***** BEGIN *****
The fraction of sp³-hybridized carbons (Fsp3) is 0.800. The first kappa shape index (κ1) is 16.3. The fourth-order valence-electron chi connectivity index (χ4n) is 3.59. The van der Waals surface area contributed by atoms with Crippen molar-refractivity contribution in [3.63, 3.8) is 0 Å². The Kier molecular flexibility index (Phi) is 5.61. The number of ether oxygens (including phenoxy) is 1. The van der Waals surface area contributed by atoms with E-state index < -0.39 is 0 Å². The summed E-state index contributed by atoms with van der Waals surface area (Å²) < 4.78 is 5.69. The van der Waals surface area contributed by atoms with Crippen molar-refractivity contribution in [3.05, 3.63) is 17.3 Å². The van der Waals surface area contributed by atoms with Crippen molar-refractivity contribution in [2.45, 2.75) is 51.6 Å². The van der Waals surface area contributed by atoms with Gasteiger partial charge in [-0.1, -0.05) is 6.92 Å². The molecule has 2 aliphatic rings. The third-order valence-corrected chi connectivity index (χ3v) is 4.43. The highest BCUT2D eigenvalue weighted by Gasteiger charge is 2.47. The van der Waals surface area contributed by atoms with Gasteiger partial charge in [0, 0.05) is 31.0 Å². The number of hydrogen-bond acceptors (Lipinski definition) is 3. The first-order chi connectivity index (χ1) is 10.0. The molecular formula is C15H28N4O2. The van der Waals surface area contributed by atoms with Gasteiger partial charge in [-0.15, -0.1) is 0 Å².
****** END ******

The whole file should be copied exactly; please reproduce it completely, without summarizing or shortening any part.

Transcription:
The fraction of sp³-hybridized carbons (Fsp3) is 0.800. The first kappa shape index (κ1) is 16.3. The fourth-order valence-electron chi connectivity index (χ4n) is 3.59. The van der Waals surface area contributed by atoms with Crippen molar-refractivity contribution in [3.63, 3.8) is 0 Å². The Kier molecular flexibility index (Phi) is 5.61. The number of ether oxygens (including phenoxy) is 1. The van der Waals surface area contributed by atoms with E-state index < -0.39 is 0 Å². The summed E-state index contributed by atoms with van der Waals surface area (Å²) < 4.78 is 5.69. The van der Waals surface area contributed by atoms with Crippen molar-refractivity contribution in [3.05, 3.63) is 17.3 Å². The van der Waals surface area contributed by atoms with Crippen molar-refractivity contribution in [2.45, 2.75) is 51.6 Å². The van der Waals surface area contributed by atoms with Gasteiger partial charge in [-0.1, -0.05) is 6.92 Å². The molecule has 2 aliphatic rings. The third-order valence-corrected chi connectivity index (χ3v) is 4.43. The highest BCUT2D eigenvalue weighted by Gasteiger charge is 2.47. The van der Waals surface area contributed by atoms with Gasteiger partial charge in [0, 0.05) is 31.0 Å². The number of hydrogen-bond acceptors (Lipinski definition) is 3. The first-order chi connectivity index (χ1) is 10.0. The molecular formula is C15H28N4O2. The van der Waals surface area contributed by atoms with Gasteiger partial charge in [-0.15, -0.1) is 0 Å².